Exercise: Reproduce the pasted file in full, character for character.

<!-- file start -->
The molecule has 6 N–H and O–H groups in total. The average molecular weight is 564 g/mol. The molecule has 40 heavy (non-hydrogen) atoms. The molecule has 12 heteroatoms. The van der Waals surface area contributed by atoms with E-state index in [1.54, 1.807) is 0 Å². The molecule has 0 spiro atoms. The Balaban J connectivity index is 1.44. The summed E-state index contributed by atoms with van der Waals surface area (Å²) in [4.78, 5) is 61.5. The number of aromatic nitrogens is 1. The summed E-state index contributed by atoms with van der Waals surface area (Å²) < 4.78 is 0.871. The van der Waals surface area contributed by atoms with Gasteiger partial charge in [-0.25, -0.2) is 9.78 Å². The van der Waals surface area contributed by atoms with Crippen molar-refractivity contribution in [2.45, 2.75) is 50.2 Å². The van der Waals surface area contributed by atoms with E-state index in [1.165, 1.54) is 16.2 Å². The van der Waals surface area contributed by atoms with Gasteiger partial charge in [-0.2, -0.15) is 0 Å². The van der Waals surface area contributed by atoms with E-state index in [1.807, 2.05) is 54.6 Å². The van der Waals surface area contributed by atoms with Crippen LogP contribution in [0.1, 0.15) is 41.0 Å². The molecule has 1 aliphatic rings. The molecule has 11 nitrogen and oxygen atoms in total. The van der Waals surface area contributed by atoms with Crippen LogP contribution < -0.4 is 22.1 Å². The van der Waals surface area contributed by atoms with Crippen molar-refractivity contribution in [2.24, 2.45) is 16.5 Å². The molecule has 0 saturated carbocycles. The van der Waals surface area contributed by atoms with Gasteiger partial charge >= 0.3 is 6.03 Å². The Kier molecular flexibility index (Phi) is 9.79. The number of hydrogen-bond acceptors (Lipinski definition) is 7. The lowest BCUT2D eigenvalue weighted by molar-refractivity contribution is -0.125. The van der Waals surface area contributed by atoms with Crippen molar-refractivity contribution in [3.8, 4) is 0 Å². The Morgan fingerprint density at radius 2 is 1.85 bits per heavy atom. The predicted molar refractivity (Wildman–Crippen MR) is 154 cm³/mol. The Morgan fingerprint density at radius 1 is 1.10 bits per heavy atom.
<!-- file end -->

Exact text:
The molecule has 6 N–H and O–H groups in total. The average molecular weight is 564 g/mol. The molecule has 40 heavy (non-hydrogen) atoms. The molecule has 12 heteroatoms. The van der Waals surface area contributed by atoms with E-state index in [1.54, 1.807) is 0 Å². The molecule has 0 spiro atoms. The Balaban J connectivity index is 1.44. The summed E-state index contributed by atoms with van der Waals surface area (Å²) in [4.78, 5) is 61.5. The number of aromatic nitrogens is 1. The summed E-state index contributed by atoms with van der Waals surface area (Å²) < 4.78 is 0.871. The van der Waals surface area contributed by atoms with Gasteiger partial charge in [-0.25, -0.2) is 9.78 Å². The van der Waals surface area contributed by atoms with Crippen molar-refractivity contribution in [2.45, 2.75) is 50.2 Å². The van der Waals surface area contributed by atoms with E-state index in [1.165, 1.54) is 16.2 Å². The van der Waals surface area contributed by atoms with Gasteiger partial charge in [-0.2, -0.15) is 0 Å². The van der Waals surface area contributed by atoms with E-state index in [1.807, 2.05) is 54.6 Å². The van der Waals surface area contributed by atoms with Crippen LogP contribution in [0.1, 0.15) is 41.0 Å². The molecule has 1 aliphatic rings. The molecule has 11 nitrogen and oxygen atoms in total. The van der Waals surface area contributed by atoms with Crippen LogP contribution < -0.4 is 22.1 Å². The van der Waals surface area contributed by atoms with Crippen molar-refractivity contribution in [2.24, 2.45) is 16.5 Å². The molecule has 0 saturated carbocycles. The van der Waals surface area contributed by atoms with Gasteiger partial charge >= 0.3 is 6.03 Å². The Kier molecular flexibility index (Phi) is 9.79. The number of hydrogen-bond acceptors (Lipinski definition) is 7. The lowest BCUT2D eigenvalue weighted by molar-refractivity contribution is -0.125. The van der Waals surface area contributed by atoms with Crippen molar-refractivity contribution in [3.8, 4) is 0 Å². The Morgan fingerprint density at radius 2 is 1.85 bits per heavy atom. The predicted molar refractivity (Wildman–Crippen MR) is 154 cm³/mol. The Morgan fingerprint density at radius 1 is 1.10 bits per heavy atom.